I’ve always maintained that if I want to lose weight, all I need to do is step on the scale once or twice a week. Even if I say I’m going to weigh myself tomorrow, I’ll eat less today. This is true for most women I know; they all hate the thought of stepping on a scale.
However, several studies have shown that those who weigh themselves regularly are least likely to gain weight. A new study reported this week in the Journal of Medical Internet Research now shows that weekly tracking of body weight using an interactive website designed to promote weight-loss maintenance may help you maintain weight that you may have lost.
The trial by Kaiser Permanente researchers involved several phases. In the first phase, the participants enrolled in a six-month weight-loss trial. In the second phase, participants who had lost at least 9 pounds in the initial trial were divided into three groups: one with no intervention, one that involved monthly meetings with a health coach, and one that was provided with unlimited access to an interactive weight-maintenance website.
This study then tracked the nearly 350 participants in the group with access to the website for their first 28 months of use.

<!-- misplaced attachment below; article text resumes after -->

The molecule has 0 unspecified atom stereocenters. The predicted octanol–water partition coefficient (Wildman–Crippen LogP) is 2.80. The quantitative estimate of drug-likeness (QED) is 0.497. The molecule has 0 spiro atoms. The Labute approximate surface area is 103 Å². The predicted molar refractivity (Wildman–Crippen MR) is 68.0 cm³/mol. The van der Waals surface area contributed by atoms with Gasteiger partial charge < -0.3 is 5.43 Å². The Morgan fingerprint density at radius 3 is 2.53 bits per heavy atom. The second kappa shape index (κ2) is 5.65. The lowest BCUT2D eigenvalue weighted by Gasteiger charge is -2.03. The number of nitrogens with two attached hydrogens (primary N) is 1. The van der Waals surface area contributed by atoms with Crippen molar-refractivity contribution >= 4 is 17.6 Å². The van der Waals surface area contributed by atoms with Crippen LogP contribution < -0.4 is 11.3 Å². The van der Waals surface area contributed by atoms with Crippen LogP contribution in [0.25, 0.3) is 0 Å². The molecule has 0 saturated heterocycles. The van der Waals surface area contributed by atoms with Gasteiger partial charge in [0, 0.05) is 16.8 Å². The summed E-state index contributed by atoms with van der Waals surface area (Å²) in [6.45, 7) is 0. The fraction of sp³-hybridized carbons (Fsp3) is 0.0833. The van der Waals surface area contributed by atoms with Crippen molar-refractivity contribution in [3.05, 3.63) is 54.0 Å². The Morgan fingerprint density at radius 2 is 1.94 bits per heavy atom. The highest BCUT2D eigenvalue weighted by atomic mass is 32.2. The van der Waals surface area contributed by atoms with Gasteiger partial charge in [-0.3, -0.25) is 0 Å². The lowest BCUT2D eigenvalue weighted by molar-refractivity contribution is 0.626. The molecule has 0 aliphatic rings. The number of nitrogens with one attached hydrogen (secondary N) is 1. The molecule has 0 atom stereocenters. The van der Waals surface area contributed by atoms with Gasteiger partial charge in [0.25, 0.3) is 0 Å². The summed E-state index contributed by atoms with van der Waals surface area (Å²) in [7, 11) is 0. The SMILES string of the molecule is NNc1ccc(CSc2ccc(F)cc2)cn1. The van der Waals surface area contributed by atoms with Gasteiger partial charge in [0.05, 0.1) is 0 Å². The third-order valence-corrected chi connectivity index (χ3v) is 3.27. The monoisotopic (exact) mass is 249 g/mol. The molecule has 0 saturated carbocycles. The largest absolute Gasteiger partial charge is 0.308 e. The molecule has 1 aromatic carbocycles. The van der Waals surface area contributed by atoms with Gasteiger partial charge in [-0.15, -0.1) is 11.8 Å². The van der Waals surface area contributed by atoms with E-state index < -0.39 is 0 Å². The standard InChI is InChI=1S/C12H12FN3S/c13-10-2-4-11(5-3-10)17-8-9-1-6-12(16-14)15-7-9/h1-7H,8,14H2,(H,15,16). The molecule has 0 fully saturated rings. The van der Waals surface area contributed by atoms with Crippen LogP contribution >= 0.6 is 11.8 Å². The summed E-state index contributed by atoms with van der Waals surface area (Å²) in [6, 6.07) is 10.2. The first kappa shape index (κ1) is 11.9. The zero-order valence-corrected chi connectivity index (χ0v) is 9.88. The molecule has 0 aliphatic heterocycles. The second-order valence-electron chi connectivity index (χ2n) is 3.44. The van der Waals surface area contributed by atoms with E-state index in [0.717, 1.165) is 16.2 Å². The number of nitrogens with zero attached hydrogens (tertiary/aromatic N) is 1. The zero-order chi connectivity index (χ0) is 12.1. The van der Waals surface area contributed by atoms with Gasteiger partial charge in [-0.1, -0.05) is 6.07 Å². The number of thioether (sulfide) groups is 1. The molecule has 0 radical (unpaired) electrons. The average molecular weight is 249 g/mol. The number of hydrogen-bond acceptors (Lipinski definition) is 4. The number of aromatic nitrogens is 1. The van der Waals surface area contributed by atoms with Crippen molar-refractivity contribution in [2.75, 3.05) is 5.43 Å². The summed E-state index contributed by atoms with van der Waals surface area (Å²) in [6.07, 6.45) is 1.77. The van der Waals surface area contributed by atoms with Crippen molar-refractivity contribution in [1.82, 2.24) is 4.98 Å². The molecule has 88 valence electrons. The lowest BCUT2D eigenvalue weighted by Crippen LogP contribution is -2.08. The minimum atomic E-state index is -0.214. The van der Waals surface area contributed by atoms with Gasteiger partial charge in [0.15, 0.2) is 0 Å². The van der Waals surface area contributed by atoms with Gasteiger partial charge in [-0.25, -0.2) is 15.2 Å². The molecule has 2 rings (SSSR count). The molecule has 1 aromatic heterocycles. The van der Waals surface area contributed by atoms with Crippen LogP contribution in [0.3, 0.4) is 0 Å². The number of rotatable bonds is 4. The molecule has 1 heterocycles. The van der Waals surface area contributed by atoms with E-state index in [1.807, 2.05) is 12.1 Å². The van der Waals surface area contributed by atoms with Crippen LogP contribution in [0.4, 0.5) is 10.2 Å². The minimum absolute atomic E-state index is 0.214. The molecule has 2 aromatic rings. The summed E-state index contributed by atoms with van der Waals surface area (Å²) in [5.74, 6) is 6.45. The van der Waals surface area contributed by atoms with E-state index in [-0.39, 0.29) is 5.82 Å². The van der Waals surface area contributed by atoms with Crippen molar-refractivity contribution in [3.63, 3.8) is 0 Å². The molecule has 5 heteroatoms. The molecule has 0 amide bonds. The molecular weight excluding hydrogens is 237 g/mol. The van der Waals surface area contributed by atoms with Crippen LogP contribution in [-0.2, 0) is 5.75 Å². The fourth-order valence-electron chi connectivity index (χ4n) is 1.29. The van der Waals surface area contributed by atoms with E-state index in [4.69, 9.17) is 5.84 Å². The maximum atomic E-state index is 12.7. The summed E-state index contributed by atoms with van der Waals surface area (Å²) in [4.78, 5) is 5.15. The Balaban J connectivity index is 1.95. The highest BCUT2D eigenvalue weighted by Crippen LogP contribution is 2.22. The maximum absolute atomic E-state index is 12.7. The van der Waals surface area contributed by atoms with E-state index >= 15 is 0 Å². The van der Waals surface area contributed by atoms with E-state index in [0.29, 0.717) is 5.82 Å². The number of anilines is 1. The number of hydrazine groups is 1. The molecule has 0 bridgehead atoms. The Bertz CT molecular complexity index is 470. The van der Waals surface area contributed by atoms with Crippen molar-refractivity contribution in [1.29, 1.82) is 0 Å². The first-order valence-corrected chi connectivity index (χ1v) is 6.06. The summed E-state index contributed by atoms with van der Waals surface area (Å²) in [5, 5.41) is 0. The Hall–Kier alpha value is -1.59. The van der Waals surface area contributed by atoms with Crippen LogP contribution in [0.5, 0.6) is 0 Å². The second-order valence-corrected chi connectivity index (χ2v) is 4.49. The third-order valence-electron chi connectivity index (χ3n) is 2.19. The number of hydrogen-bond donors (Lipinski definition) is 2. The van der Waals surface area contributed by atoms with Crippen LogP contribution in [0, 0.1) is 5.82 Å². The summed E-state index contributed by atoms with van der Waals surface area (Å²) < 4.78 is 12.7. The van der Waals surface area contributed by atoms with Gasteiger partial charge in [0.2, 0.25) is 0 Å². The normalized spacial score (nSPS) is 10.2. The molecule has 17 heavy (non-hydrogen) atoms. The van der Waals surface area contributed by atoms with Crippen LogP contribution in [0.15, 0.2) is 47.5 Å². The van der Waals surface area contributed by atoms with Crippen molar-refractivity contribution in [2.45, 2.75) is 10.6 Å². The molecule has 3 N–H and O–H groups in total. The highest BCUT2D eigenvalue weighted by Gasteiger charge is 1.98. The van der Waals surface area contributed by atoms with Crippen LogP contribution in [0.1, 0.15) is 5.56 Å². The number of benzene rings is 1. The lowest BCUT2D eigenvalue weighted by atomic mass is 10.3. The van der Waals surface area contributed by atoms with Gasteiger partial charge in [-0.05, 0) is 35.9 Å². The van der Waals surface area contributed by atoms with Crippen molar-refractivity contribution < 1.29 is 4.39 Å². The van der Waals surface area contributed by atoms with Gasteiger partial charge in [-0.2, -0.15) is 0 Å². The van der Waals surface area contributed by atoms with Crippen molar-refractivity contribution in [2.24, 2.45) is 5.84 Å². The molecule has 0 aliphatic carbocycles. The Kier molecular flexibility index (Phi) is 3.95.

The website prompted individuals to record their weight, minutes of exercise, and the number of days they kept food diaries. If they went longer than seven days without recording a weight, the other features of the website were disabled until they logged on their weight again.
The results found that the successful dieters were those who logged in and recorded their weight once a month for at least 26 of the 28 months the study ran. They kept off an average of 9 of the average 19 pounds they’d lost. Those who logged on less consistently—at least once a month for 14 to 25 months—kept off an average of 5 pounds. Those who logged on least regained the most weight and had kept off an average of only 3 pounds of their original weight loss.
If you need inspiration, try some of my favorite—and free—sites that provide online diet tools, incuding: